“a reputation for being competent and hard working, and … [people] with whom they have developed strong working relationships in the past.” (Hinds, P. et al. 2000)
First years in particular may not yet know enough people on the programme or their reputation for competence to make a group up easily, so it may be difficult for them to find a group to join. Being the last person to be selected for a team because you are different is something which many people will have hoped to leave behind at primary school.
It’s also possible that people in friendship groups may struggle to be honest with each other because their studying/working environment is too close to their personal environment.
There are obvious situations where students might benefit from self-selecting – final year options where there is a shared interest in a topic, where you have given them a thorough induction into the risks and benefits of self-selection, or where you set it up with a structured process of self-evaluation and comparing strengths and weaknesses.
In summary, if you would like to give students an experience of working collaboratively and developing skills of performance evaluation and feedback, then you may be providing them with more opportunities if you don’t let them self-select. You will also be supporting the institution’s commitments to encouraging diversity and inclusivity.
You can use tools such as the Moodle auto-groups tool to form genuinely random groups.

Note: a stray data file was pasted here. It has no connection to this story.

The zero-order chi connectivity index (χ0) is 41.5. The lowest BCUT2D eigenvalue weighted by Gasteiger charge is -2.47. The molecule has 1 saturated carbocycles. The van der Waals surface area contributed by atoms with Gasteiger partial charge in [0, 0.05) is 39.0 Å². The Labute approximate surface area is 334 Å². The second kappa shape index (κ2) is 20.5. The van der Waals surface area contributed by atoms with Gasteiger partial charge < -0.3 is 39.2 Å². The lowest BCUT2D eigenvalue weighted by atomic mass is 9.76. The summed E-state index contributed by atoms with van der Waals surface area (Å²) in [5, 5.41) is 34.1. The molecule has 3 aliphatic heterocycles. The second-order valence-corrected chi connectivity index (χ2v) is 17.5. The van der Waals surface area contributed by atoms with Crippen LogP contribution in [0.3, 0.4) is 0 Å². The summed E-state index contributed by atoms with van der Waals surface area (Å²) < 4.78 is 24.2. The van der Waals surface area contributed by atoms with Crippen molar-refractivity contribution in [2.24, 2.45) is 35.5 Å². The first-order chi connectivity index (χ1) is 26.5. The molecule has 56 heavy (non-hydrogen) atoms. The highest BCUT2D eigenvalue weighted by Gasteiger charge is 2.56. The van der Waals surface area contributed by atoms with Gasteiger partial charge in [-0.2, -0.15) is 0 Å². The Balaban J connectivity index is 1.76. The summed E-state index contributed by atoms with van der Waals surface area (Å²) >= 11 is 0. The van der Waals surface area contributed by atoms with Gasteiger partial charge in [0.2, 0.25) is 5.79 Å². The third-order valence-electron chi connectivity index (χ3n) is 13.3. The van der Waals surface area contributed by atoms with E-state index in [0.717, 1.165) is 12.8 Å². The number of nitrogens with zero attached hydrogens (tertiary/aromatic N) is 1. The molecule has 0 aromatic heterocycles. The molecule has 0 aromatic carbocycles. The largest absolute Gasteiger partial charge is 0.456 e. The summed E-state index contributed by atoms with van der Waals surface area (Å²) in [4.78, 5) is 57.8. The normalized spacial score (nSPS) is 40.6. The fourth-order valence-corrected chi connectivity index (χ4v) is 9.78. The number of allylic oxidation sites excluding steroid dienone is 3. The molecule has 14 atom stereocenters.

To do this, click on ‘groups’ in the right hand menu, then on ‘auto create groups’ on the groups tab. See also the helpsheet on creating and managing groups in Moodle.
Of course you can also use the class list - but remember that picking in alphabetical blocks is not truly random as you are likely to get six Smiths in one group and six O’Reillys in another – they might be sisters, or at the least they are likely to share many of the cultural similarities which you’ve hoped to avoid by doing random allocations. If you do use the class list, sort it via student ID rather than name to get the best chance of mixing names up.
Members of randomly allocated groups can have difficulties getting to know each other and getting down to the task. However, this can be alleviated by providing clear induction and some structured introductory activities.
If you know a group well – let’s say a group of final year students on an option – you may feel confident in allocating them to groups based on your perceptions of their strengths and skills. This may work well, but remember that we are as prone as anyone else to selecting people who resemble us (perhaps even more so, as our peer working environment is not very diverse) – so make the criteria clear and open.
It’s more likely that you would use this approach to put all students taking a particular combination of options together, or using declared information which is relevant to the task. For instance, if you were looking at cultural businesses you might want one group of students to visit a museum, one to go to a football club, one to a club venue etc, you might choose students who have already declared interests in those areas. Or you might decide that it would be best to send people who have no interest and previous experience in those areas to get a fresh look.
If you use this approach, the chances are that they will need the same initial support as the members of randomly allocated groups: clear induction and structured introductory activities.